McHenry County Department of Health - Environmental Health
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Mulching

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Use your mower to shred leaves into bits which, like grass clippings, will be washed down into the soil between the grass blades during the next rain. Leaves provide small amounts of nitrogen, phosphorus, potassium and micro-nutrients to the lawn. Mulched leaves contribute to soil health.

Mow on a frequent basis as the leaves fall. You may have to mow twice to chop the leaves into small enough pieces. Leaves only need to be collected off the lawn if the chopped leaf layer is so thick that it blocks out the sun.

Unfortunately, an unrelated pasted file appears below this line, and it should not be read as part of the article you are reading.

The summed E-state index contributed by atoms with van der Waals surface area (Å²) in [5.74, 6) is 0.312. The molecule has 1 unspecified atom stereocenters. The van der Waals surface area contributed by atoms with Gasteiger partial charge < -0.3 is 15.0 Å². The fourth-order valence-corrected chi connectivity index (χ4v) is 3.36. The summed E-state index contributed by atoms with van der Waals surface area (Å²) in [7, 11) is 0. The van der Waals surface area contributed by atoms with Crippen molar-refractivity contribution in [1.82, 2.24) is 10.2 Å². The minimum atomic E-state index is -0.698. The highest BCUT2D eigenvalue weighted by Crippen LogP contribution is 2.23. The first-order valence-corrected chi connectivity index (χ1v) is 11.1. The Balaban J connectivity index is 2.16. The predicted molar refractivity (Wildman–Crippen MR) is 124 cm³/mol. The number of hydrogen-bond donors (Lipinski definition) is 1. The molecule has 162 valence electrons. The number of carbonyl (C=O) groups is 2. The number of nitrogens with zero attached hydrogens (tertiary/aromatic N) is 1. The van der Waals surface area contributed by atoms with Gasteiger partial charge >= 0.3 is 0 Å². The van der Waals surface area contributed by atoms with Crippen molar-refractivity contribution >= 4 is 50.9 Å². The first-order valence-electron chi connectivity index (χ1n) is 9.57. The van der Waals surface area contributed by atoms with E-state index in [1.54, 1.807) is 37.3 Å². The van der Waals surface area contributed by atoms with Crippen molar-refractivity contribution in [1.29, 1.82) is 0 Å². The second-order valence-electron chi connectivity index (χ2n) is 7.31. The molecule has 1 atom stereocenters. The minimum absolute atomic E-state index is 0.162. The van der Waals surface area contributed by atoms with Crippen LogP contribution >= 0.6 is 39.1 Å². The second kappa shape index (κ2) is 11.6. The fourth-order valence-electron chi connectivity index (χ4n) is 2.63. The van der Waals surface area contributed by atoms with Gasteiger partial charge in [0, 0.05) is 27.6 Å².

Use the bag attachment on your mower to collect the leaves and use them for mulch around trees, shrubs or wooded areas. Shredded leaves will not cause thatch or weeds in your lawn. Leaves applied 4 inches deep between rows make an excellent pathway. Also, tilling or digging leaves into vegetable and annual flower beds will improve the soil's quality. Shredding leaves first will make tilling easier and the leaves will decompose faster.

Chopping up grass and leaves has benefits for your yard: Lawnmower

  • Improves the soil by adding nutrients & organic content
  • Encourages earthworm activity
  • Moderates soil temperatures
  • Conserves moisture
  • Reduces weeds
  • Reduces soil erosion

 

A heavily wooded area on your property is a good location for extra leaves.  Be sure the leaves are chopped first. Too thick of a leaf layer may smother woodland plants.